Escalating drug costs could be driven down by up to $20 billion a year and dwindling drug pipelines improved if a newly-formed US research group is successful.
>The National Institute for Pharmaceutical Technology and Education (NIPTE) will play a critical role in tackling one of the major issues affecting the pharmaceutical industry - pressure on drug prices.
The NIPTE - a collaboration of 11 major US universities - says it will focus on improving pharmaceutical development and manufacturing, by learning more about the precise science involved in making pharmaceuticals and then exploring ways to reduce costs.
"We believe we can save $250-400 million (€210-340 million) for every drug that goes to market," Dr Prabir Basu, executive director, NIPTE, told In-PharmaTechnologist.com.
"A recent study at Purdue University estimates that the overall cost of bringing a new drug to market in 2004-2005 can be as high as between $2 billion-$2.5 billion and appears to be increasing at a rate of nearly 50 per cent every 5 to 7 years," said Dr Basu.
Pharmaceutical development and manufacturing processes have become so complex that it is becoming increasingly more difficult to provide safe and effective drugs at a low cost to patients unless fundamental research is conducted to change how pharmaceutical products are developed and manufactured after a new molecule is discovered.
Between 1997-2003, the number of new drugs submitted for Food and Drug Administration (FDA) approval declined by nearly 50 per cent, according to published reports by the Tufts Center for the Study of Drug Development.
This can be partly attributed to the fact that it is harder to discover new molecules and most pharmaceutical companies are now only looking to market blockbusters due to the high costs of R&D and manufacturing.
The success rate of a new molecule being developed into a marketable compound is as low as 5-10 per cent.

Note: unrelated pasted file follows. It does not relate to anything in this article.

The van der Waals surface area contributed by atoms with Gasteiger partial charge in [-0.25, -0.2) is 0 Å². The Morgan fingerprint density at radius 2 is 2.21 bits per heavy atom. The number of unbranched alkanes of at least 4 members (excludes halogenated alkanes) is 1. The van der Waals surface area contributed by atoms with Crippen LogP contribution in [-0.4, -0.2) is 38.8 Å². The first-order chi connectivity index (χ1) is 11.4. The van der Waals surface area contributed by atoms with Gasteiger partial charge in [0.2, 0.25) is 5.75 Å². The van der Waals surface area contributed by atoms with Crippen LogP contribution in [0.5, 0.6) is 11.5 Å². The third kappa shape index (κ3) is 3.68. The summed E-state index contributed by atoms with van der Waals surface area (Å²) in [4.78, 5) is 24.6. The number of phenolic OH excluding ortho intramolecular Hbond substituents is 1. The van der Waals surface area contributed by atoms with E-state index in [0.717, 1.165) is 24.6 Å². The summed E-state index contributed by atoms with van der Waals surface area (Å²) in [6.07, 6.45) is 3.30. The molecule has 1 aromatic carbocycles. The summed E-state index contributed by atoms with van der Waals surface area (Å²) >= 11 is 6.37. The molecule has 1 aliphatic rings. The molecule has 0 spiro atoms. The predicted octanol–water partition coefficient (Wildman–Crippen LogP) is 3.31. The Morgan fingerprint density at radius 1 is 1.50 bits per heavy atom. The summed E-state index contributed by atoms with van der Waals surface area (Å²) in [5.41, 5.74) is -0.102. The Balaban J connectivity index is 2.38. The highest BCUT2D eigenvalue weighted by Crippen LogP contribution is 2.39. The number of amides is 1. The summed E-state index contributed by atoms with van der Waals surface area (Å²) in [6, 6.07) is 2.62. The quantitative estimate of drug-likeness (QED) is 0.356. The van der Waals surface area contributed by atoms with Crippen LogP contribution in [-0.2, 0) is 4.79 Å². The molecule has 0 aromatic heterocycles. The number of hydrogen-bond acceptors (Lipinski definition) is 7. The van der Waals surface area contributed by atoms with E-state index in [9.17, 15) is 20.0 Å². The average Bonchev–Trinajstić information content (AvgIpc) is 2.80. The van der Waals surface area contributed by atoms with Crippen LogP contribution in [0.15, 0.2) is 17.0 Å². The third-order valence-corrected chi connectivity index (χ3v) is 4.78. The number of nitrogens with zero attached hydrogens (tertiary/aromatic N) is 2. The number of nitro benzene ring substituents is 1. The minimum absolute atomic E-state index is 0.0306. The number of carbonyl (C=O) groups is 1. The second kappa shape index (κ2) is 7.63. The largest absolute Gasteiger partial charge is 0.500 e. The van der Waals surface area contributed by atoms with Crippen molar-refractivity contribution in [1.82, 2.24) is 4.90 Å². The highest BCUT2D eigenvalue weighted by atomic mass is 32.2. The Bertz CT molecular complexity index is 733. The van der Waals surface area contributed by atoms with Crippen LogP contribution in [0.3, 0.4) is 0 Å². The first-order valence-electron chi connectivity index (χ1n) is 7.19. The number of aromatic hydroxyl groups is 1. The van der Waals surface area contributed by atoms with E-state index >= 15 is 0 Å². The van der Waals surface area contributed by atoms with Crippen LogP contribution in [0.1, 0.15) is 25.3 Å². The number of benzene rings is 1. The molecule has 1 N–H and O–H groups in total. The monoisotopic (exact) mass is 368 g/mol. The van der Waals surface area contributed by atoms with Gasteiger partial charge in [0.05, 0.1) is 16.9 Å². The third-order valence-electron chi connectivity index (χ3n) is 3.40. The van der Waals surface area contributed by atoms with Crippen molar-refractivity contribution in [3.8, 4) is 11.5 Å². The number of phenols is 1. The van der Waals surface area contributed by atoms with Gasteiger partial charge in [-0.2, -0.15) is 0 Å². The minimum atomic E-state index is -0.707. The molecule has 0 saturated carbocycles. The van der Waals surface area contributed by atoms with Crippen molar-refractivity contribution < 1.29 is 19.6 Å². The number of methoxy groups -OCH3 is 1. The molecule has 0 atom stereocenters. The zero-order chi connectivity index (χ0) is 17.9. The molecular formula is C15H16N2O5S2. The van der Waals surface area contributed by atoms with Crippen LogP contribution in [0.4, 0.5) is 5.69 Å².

A major problem is that companies currently have to undertake a trial and error based product development process on new molecules and as a result the cost of developing new drugs to the market is high and manufacturing processes are not robust.
Another reason for high drug costs is that the product development and manufacturing processes for the new generation of drugs are becoming more complicated and time consuming due to the increased complexity of the diseases and drug delivery mechanisms that are requiring new drug therapies.
Furthermore, once a compound has been successfully developed, the manufacturing process can be extremely variable, leading to a huge amount of product wastage, at an estimated cost to manufacturers in the US of $20-50 billion.
"If you have proper manufacturing processes in place you can avoid this but currently the science is not available for manufacturers to reliably and consistently produce drugs with low quality variability," said Dr Basu.
"We believe we can reduce the cost of drug manufacturing by 20-30 per cent and save between $15-20 billion a year by improving the quality of manufacturing process and reducing resources and product wastage," he said.
Improved product development processes also mean clinical trials could be as much as halved in cost and time and drugs could be available on the market earlier.
Clinical trials are often rate limiting on the cost and availability of clinical supplies and are often delayed due to manufacturing processes for clinical supplies that aren't robust enough, Basu said.
In order to combat these problems, NIPTE will carry out fundamental research and provide education that will enhance and expand manufacturing science, improve the scientific basis for understanding the behavior of pharmaceutical materials and the ability to develop robust processes early in the development process, develop strategies to allow rapid design and scale-up of manufacturing processes, improve quality and allow pharmaceutical technologies to anticipate problems by "learning before doing."
The group will perform a mixture of experimentation and physics, maths-and computer-based modeling and aim to develop and understanding of the physical and functional properties of materials and mixtures for predictability of "the science behind the compound."
"Our goal is to develop the tools to make the all aspects of bringing a drug product to market cheaper, faster and more robust," said Dr Basu.
The 11 universities involved in the collaboration are Duquesne University, the Illinois Institute of Technology, Purdue University, Rutgers University, the University of Maryland's School of Pharmacy and the universities of Connecticut, Puerto Rico, Iowa, Kansas, Kentucky, and Minnesota and the group are working in conjunction with the FDA.
The collaboration is hoping to have the results of their research in the public domain in the next 5-10 years, and is currently seeking government funding of $25 million a year.
"This is a small investment compared to the potential savings in drug prices," said Dr Basu.